1. Congress Goes To Israel
It was exactly what Democratic House leadership had wished for—a massive expression of support for Israel, strong enough to drown out critical voices in the party, and powerful enough to deliver the message that “the squad,” a quartet of first-term progressive Congresswoman, some of whom had taken a harsh tone toward Israel, don’t speak for the party.
The size of the delegation, which included a record number of 41 Democratic lawmakers, 32 of them freshmen, helped drive home what Democrats hope will be a winning message: Sure, there are critical voices, some of them even extreme, but they are a tiny minority in a party which overwhelmingly supports Israel. The visit, as many other delegations to Israel, was organized and sponsored by the American Israel Educational Foundation (AIEF), an AIPAC sister organization. It also included 31 House Republicans. For freshmen, for those visiting Israel for the first time, and for those who are less involved in foreign affairs, these visits are valuable, and yes, even educational. AIEF are pros in tailoring a perfect experience for top American visitors—from high-level meetings (a group sit down with Netanyahu is a must) to in-depth security briefings, full with helicopter rides and border visits, and a well-crafted program that exposes the lawmakers to many facets of Israeli society, including a decent representation for opposition views and civil society groups.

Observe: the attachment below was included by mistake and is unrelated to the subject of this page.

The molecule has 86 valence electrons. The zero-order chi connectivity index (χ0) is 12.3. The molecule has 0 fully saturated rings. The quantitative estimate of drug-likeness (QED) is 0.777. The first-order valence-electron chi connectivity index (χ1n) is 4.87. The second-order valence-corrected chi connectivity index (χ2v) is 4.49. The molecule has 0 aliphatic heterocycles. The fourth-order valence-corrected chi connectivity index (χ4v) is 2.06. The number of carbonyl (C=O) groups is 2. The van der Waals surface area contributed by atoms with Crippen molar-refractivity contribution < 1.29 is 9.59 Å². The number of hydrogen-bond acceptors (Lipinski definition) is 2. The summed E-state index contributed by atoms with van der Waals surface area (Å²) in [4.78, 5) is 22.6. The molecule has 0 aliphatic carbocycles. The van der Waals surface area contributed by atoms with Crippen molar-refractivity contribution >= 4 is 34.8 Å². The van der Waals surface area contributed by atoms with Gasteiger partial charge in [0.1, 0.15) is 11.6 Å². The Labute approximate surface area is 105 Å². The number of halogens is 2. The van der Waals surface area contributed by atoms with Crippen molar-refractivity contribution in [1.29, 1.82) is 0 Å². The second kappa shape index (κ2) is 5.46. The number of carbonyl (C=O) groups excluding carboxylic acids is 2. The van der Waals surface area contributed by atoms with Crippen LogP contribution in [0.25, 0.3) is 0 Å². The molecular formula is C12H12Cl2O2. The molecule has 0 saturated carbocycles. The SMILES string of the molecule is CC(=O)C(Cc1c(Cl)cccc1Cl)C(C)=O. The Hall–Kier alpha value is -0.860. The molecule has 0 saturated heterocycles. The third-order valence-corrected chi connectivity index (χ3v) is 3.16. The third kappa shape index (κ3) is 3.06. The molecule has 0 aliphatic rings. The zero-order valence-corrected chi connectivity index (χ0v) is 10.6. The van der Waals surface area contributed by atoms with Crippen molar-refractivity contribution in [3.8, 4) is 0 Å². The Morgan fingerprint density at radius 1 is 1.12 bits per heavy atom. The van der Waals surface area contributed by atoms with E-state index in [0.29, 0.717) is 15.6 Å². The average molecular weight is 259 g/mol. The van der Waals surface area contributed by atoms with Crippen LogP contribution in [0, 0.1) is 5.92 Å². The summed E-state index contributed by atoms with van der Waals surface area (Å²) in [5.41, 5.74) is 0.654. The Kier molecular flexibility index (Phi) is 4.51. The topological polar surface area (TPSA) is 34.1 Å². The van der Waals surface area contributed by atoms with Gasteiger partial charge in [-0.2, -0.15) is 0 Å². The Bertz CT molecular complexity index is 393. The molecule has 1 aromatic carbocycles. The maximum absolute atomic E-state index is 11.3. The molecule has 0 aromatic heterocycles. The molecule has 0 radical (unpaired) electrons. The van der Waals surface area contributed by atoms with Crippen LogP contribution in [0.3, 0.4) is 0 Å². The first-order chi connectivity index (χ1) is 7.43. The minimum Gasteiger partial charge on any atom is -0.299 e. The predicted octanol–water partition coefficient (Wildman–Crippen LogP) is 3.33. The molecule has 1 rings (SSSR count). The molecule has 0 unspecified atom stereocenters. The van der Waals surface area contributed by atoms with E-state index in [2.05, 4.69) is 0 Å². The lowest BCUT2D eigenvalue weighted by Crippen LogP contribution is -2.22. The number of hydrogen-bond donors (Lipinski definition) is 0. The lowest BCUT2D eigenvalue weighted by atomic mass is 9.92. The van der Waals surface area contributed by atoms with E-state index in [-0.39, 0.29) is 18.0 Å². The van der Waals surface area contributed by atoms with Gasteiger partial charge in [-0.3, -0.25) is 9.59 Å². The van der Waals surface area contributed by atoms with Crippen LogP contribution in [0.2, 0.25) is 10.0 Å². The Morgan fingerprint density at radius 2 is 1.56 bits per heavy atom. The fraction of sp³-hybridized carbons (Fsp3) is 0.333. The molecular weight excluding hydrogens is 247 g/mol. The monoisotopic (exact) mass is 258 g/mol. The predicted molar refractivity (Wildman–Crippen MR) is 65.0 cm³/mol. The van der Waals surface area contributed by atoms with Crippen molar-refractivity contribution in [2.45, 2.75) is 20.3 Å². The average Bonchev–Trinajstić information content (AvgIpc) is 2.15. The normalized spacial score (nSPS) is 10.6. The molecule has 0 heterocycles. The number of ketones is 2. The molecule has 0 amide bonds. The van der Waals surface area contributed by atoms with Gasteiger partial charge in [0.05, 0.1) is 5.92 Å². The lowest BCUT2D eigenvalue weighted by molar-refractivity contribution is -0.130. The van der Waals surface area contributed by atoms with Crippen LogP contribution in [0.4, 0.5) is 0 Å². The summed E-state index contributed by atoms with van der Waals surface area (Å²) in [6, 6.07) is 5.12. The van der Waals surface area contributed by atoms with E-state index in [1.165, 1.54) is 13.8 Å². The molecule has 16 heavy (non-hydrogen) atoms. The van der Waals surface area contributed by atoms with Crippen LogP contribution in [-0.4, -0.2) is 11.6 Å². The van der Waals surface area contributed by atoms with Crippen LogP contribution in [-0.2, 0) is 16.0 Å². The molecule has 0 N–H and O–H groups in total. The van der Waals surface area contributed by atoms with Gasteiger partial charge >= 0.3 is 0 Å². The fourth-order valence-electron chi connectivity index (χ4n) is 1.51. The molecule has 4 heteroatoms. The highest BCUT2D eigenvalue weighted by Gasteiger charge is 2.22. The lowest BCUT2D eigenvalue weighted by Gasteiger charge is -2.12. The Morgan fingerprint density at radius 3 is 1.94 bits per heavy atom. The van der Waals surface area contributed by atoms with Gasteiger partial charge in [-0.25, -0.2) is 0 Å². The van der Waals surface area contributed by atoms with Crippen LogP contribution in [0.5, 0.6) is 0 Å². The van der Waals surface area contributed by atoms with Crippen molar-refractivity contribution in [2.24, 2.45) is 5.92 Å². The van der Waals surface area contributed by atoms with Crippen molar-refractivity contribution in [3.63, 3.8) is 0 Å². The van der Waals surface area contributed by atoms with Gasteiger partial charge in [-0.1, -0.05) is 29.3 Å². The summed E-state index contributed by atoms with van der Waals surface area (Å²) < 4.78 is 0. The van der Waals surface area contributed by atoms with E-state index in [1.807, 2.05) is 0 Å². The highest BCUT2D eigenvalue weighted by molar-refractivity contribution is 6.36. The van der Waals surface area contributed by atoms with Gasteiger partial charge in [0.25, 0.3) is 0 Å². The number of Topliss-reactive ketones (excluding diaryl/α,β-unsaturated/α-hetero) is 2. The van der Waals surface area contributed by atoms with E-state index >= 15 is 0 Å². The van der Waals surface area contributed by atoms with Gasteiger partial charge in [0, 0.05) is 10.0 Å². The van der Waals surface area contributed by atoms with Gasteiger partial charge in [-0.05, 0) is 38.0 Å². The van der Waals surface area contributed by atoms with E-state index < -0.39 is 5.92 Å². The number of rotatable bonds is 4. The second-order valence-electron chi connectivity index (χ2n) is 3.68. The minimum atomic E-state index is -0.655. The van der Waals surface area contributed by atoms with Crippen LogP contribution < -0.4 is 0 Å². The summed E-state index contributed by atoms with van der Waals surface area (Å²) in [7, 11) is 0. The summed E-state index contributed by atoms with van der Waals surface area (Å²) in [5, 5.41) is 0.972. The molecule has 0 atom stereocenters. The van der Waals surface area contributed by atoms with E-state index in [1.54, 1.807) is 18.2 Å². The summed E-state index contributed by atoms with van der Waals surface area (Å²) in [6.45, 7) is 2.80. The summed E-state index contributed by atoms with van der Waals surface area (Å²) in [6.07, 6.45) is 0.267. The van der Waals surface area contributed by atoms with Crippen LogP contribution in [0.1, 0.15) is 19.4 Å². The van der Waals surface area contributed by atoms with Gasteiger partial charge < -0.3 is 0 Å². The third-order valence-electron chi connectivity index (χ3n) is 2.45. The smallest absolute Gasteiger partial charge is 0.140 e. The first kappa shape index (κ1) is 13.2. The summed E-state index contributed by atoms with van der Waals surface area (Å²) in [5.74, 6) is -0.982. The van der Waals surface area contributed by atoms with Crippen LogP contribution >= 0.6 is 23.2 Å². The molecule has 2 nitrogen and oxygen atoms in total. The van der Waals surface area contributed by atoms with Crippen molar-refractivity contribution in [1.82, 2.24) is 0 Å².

The result—lawmakers who had been immersed with issues of their local constituency and who hadn’t had the chance to delve into Middle East issues end the visit with a deep knowledge of Israel, strong personal ties with Israeli politicians (and more importantly, with pro-Israel lobbyists) and with a better understanding of what they’re voting for when it’s time to approve foreign aid, or joint missile programs. They also come home with a valuable political tool—the ability to show constituents, whether Jewish, evangelical or those with a strong national security inclination, that they care about Israel enough to take a week off their recess time to learn more about it.
2. Pittsburgh and Beyond
On their very first date, Connor Betts pulled out his phone and showed Caitlyn Adelia Johnson body-cam footage of the Pittsburgh Tree of Life synagogue shooting, America’s worst attack on a Jewish house of worship which left 11 people dead. He exhibited deep knowledge of the massacre, as well as that of other mass murder events across the country.
This red flag, which went unnoticed, could have predicted Betts’s future actions. On August 4th he drove to Dayton’s Oregon District and began shooting outside a bar, killing nine people before being shot by police.
A few days later, in an unrelated event, authorities arrested Las Vegas resident Conor Climo, who had plotted to attack a local synagogue, the Vegas offices of the Anti-Defamation League and an LGBT bar. His plan to attack the synagogue was alarmingly detailed: Climo tried to recruit a homeless person to surveil the place, and had planned to attack the synagogue with home made explosives and molotov cocktails.
The scary part—Jewish places of worship are becoming the face of domestic terrorism. From Pittsburgh to Poway, from the string of arsons at Chabad synagogues in Massachusetts in May to the Vegas plot. (Betts, the Dayton murderer, was not a white supremacist, but seems to have drawn inspiration for his deadly plan from the Pittsburgh anti-Semitic attack.) As with many other instances of terrorism, a successful attack, such as the one on Tree of Life, motivates other extremists and copycats to take similar actions.